Good examples.  Now could you provide some to explain to me why it's
important to distinguish between '$', '@', '%', and '&'?  I ask
because I've seen a lot of object-based code that has said stuff like
'$container{$key}'; it seems that there's an assumption that $foo can
be used as a list, a hash, or even a routine if the object that it's
tied to has list-, hash-, or routine-like behavior: i.e., it no longer
seems to be "a scalar variable", but rather "a variable".  Whereas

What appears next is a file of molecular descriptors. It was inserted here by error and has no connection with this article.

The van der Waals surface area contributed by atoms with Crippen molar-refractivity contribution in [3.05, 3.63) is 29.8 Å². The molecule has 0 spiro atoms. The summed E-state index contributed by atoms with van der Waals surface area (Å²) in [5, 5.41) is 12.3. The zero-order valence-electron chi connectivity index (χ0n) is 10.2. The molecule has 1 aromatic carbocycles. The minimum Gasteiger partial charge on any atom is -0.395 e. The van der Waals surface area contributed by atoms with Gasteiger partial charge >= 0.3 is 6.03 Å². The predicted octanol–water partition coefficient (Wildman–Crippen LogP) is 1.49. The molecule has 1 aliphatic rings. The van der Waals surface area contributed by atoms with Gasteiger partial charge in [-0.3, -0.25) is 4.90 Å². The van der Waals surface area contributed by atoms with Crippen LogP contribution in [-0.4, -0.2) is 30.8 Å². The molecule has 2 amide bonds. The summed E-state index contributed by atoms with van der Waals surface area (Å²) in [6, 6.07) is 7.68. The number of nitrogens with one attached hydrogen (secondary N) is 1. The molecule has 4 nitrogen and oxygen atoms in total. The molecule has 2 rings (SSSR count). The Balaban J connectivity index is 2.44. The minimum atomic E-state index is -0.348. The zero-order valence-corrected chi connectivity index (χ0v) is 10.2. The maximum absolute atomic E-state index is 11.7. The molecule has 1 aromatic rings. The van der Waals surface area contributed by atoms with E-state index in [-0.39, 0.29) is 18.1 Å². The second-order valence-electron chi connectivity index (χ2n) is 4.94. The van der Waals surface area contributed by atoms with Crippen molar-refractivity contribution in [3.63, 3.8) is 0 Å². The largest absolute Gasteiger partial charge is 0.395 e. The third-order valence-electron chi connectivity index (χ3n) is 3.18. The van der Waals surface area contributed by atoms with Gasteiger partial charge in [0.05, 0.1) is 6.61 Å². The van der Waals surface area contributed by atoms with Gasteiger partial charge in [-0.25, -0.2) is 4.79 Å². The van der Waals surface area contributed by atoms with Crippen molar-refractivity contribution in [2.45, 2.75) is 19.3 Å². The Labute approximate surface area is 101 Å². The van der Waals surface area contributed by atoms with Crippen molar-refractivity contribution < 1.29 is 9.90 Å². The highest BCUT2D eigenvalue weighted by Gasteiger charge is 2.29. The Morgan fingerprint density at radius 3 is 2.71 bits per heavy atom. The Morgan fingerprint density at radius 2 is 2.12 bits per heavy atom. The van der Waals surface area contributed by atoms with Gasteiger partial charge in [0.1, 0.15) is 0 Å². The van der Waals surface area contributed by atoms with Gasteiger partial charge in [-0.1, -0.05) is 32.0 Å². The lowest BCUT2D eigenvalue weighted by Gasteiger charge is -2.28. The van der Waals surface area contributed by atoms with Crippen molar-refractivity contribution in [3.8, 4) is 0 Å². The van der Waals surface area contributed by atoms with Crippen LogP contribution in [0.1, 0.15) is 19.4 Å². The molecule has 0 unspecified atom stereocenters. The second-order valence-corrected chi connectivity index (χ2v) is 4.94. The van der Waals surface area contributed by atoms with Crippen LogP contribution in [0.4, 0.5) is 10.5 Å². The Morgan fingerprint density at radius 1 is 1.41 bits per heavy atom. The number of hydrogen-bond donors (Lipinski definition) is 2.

'@', '%', and '&' still seem to promise list, hash, and routine
functionality, respectively.  In short, there no longer appears to be
a sigil that says "I give my solemn promise that the contents herein
will be scalar."

Jonathan "Dataweaver" Lang

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